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Slope and deflection of beam sample problem question

  1. Sep 19, 2013 #1
    1. The problem statement, all variables and given/known data
    The sample question explains how I can use superposition to determine the slope and deflection of the beam. I have made a picture of the page. I know how to use the method as I've used it on other, much difficult problems. However, this sample problem has been stuck in my head for a quite long time. The problem starts by determining the deflection at the end of the beam. I've underlined the equation where I'm confused.

    This is the sample problem.

    https://www.dropbox.com/s/x025uvs253hne0f/Sample problem.jpg

    I understand that by superposing the beam into two seperate loadings, you can add the maximum deflection of those two in order to attain the maximum deflection of the original beam. In loading II, the beam goes straight half through so the angle is the same at the end of the beam. But in the book, they multiplied the angle with length of the part that goes straight. I have absolutely no idea why they did that. The angle is in radians and within my knowledge it made no sense to me.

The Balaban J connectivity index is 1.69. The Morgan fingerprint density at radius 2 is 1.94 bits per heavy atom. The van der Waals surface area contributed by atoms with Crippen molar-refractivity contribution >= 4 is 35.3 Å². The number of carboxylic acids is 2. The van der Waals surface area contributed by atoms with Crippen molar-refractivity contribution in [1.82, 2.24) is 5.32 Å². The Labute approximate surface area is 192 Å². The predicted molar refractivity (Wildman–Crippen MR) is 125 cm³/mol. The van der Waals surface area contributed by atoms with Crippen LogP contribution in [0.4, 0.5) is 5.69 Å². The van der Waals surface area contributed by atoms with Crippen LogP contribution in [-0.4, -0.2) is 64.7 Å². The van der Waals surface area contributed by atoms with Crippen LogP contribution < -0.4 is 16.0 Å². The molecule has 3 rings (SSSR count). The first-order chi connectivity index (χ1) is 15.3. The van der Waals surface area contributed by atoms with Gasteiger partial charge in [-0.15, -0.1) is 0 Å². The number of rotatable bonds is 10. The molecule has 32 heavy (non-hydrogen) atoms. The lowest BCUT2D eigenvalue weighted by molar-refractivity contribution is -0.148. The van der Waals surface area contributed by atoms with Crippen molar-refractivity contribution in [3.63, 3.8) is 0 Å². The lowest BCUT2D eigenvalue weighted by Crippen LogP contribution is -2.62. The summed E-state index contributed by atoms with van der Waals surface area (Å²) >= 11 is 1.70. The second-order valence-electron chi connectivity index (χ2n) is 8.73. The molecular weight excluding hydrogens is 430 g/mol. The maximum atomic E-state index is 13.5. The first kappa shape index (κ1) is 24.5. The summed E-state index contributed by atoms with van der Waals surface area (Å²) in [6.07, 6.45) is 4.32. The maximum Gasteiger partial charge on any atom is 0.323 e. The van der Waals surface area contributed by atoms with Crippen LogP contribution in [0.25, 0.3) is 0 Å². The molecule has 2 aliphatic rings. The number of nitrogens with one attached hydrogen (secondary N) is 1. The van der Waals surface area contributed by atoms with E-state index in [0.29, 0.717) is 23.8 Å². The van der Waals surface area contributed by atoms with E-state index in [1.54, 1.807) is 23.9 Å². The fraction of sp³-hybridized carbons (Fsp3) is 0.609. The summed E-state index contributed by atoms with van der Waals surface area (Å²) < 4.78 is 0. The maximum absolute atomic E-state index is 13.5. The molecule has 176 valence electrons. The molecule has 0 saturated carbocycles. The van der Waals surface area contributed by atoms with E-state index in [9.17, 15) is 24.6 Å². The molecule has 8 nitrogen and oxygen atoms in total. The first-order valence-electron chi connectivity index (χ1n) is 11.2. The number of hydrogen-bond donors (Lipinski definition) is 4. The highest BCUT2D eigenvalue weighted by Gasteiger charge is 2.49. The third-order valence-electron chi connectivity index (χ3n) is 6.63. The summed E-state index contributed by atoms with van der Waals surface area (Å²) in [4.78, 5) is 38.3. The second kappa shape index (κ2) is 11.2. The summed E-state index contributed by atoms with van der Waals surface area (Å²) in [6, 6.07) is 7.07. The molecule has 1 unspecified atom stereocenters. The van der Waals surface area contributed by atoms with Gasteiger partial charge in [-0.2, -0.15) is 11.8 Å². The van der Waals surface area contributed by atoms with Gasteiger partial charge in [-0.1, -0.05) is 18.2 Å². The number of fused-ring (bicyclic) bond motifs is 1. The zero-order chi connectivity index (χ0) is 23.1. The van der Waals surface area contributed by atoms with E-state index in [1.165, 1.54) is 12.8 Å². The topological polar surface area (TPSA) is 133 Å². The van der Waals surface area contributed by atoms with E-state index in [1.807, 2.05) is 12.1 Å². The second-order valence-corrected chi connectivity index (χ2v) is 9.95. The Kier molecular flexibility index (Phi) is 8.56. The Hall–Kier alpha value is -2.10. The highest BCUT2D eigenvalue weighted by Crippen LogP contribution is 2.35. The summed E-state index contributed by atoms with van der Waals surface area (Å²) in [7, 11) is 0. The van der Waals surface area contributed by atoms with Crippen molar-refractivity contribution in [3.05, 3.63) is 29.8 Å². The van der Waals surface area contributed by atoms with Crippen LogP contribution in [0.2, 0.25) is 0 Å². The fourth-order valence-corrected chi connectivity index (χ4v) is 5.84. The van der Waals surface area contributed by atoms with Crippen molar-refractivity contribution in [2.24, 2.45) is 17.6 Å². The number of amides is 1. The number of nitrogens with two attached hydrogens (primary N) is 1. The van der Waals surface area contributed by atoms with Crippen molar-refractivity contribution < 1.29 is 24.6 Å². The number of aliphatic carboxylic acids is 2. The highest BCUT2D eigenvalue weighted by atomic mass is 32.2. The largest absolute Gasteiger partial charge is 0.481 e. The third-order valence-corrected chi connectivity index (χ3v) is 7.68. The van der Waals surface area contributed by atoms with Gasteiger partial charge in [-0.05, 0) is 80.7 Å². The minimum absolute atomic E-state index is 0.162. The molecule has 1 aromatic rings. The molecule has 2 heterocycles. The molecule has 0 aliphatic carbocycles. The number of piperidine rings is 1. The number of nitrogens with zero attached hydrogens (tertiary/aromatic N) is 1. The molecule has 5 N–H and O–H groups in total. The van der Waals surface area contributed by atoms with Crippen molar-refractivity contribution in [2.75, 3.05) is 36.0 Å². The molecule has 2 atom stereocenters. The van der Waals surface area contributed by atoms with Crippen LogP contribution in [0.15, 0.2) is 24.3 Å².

2. Relevant equations

    Case 1

    http://4.bp.blogspot.com/-wVZ-cJsAc...QgKKf2Q/s1600/beam+deflections+and+slopes.png

    3. The attempt at a solution

    I converted the angle into degrees and then used sinus on that. Then I multiplied with the length of the straight beam but that didn't really gave me the answer I hoped for. I tried to look on the internet up if there was a relation between them but I couldn't find the answer.


    A huge thanks to anyone who can explain to me what they did!
     
    Last edited: Sep 19, 2013
  2. jcsd
  3. Sep 19, 2013 #2

    SteamKing

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    For small angles (in radian measure), sin(theta) is approximately equal to theta.
     
  4. Sep 20, 2013 #3
    Thanks alot!
     
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